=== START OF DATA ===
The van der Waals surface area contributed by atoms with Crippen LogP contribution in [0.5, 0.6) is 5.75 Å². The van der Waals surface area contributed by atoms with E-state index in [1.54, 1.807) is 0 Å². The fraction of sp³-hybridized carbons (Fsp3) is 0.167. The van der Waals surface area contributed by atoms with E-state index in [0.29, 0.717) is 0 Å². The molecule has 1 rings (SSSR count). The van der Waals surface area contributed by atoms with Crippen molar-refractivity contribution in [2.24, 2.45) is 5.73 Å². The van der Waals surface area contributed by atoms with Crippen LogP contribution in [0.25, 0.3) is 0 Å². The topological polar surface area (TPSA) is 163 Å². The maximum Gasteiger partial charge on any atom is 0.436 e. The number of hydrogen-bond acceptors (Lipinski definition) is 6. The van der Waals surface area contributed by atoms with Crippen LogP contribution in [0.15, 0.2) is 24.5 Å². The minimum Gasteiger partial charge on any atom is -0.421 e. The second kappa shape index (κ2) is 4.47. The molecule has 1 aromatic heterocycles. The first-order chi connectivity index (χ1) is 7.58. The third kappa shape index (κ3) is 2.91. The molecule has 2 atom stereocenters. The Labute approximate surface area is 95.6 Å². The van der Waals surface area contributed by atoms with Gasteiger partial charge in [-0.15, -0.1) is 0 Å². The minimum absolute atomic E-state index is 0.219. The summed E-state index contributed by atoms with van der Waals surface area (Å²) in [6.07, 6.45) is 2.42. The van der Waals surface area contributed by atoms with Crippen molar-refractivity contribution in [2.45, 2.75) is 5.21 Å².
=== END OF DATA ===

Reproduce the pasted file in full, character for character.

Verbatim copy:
The van der Waals surface area contributed by atoms with Crippen LogP contribution in [0.5, 0.6) is 5.75 Å². The van der Waals surface area contributed by atoms with E-state index in [1.54, 1.807) is 0 Å². The fraction of sp³-hybridized carbons (Fsp3) is 0.167. The van der Waals surface area contributed by atoms with E-state index in [0.29, 0.717) is 0 Å². The molecule has 1 rings (SSSR count). The van der Waals surface area contributed by atoms with Crippen molar-refractivity contribution in [2.24, 2.45) is 5.73 Å². The van der Waals surface area contributed by atoms with Crippen LogP contribution in [0.25, 0.3) is 0 Å². The topological polar surface area (TPSA) is 163 Å². The maximum Gasteiger partial charge on any atom is 0.436 e. The number of hydrogen-bond acceptors (Lipinski definition) is 6. The van der Waals surface area contributed by atoms with Crippen LogP contribution in [0.15, 0.2) is 24.5 Å². The minimum Gasteiger partial charge on any atom is -0.421 e. The second kappa shape index (κ2) is 4.47. The molecule has 1 aromatic heterocycles. The first-order chi connectivity index (χ1) is 7.58. The third kappa shape index (κ3) is 2.91. The molecule has 2 atom stereocenters. The Labute approximate surface area is 95.6 Å². The van der Waals surface area contributed by atoms with Gasteiger partial charge in [-0.15, -0.1) is 0 Å². The minimum absolute atomic E-state index is 0.219. The summed E-state index contributed by atoms with van der Waals surface area (Å²) in [6.07, 6.45) is 2.42. The van der Waals surface area contributed by atoms with Crippen molar-refractivity contribution in [2.45, 2.75) is 5.21 Å².